Fannie, Freddie Continue Uphill Fight to Restore Confidence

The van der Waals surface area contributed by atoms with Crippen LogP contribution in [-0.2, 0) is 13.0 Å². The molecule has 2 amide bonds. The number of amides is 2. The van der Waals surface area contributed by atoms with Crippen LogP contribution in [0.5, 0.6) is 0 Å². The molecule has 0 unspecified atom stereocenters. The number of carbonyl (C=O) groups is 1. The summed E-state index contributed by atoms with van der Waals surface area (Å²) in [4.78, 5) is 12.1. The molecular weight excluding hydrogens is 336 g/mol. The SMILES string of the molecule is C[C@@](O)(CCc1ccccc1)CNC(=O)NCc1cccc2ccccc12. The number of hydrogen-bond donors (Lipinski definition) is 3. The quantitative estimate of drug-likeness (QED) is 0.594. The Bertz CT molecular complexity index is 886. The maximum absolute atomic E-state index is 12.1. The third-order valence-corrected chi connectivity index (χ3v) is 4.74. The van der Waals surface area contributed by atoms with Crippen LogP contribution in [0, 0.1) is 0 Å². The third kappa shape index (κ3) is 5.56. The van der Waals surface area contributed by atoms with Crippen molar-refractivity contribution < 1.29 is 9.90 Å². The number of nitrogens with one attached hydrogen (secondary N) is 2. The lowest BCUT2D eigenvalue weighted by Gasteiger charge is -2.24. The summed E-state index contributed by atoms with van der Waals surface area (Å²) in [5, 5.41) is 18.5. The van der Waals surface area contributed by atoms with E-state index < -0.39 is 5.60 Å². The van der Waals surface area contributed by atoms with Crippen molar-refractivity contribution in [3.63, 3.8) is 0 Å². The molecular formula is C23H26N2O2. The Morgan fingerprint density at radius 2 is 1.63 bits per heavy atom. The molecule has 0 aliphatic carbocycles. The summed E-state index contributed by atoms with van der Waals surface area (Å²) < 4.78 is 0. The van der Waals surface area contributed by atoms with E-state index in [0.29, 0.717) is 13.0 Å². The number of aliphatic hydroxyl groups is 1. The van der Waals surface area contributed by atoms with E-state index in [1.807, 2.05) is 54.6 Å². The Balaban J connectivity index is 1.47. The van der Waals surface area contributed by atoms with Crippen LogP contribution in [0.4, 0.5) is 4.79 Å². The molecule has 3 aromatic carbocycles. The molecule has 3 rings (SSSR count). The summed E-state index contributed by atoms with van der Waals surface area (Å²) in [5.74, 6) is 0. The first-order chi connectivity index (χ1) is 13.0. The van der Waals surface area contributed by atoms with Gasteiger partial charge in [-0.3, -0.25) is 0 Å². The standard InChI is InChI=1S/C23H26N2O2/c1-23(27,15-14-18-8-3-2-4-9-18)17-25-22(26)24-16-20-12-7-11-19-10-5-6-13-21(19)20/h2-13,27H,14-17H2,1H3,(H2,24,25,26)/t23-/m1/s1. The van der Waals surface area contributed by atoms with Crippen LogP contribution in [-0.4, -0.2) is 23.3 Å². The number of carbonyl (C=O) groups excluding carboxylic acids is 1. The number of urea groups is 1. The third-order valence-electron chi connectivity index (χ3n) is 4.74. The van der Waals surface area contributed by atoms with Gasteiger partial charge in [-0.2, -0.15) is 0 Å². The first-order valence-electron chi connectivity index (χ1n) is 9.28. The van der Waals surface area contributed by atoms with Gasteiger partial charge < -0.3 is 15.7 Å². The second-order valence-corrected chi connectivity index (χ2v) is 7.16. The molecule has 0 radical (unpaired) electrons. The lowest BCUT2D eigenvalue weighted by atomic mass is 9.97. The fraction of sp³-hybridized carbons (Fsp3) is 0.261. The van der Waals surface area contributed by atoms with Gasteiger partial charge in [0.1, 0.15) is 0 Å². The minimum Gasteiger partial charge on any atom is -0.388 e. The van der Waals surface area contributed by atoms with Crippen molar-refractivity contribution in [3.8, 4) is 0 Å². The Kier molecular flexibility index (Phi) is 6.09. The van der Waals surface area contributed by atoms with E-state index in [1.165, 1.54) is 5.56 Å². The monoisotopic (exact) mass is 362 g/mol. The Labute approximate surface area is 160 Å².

Whether Fannie Mae and Freddie Mac will stave off rescue by the federal government remains to be seen, but the beleaguered mortgage companies are taking steps that they hope will restore investor confidence. A management shakeup announced Wednesday will bring new executives to three top roles at Fannie Mae. Who’s out: Stephen Swad, the CFO; Robert Levin, chief business officer; and Enrico Dallavecchia, head of risk management. Who’s in: David Hisey, who moves up from controller to CFO; Peter Niculescu, assuming Levin’s chief business officer post; and Michael Shaw, the new head of risk management. The GSEs are also hoping to gain traction from analyst reports this week indicating that the government-sponsored entities are in better shape than expected. During a conference call on Wednesday, Citigroup analysts estimated that Fannie Mae will keep $20.3 billion in capital above the minimum level through the end of the year, and Freddie Mac has $12.7 billion, according to Bloomberg News. That will give both GSEs a buffer against potential losses. Those remarks followed comments by Merrill Lynch & Co. analysts on Tuesday that expectations of a federal rescue jump the gun, although the long-term health of the GSEs is still in question. For now, there is no major disruption to the stream of Fannie Mae and Freddie Mac permanent, acquisition and rehab financing supplied to the multi-housing sector, although in general underwriting is tighter, loan dollar ratios may be lower, and pricing is higher. David Cardwell, National Multi Housing Council vice president of capital markets and technology, says that for a while, the GSE spreads were increasing five to 10 points every 10 to 15 days, but that the pricing has since stabilized. And although spreads are wider, the all-in interest rates are still quite reasonable. Five-, seven- and 10-year loans can still be obtained for multi-family housing in the 6 percent range, and rehabilitation and mezzanine debt in the 7 to 7.5 percent range, says Cardwell. The GSEs “continue to meet the needs of multi-family,” he says. To some extent, the activities surrounding Fannie Mae and Freddie Mac may be moot. Lawrence Yun, NAR chief economist, said, “Serious buyers don’t really care about what’s going with Fannie Mae and Freddie Mac, their shares and all the buyout plans. They are only bothered about whether they get good mortgage rates–and they have been so far–and the prices of homes.”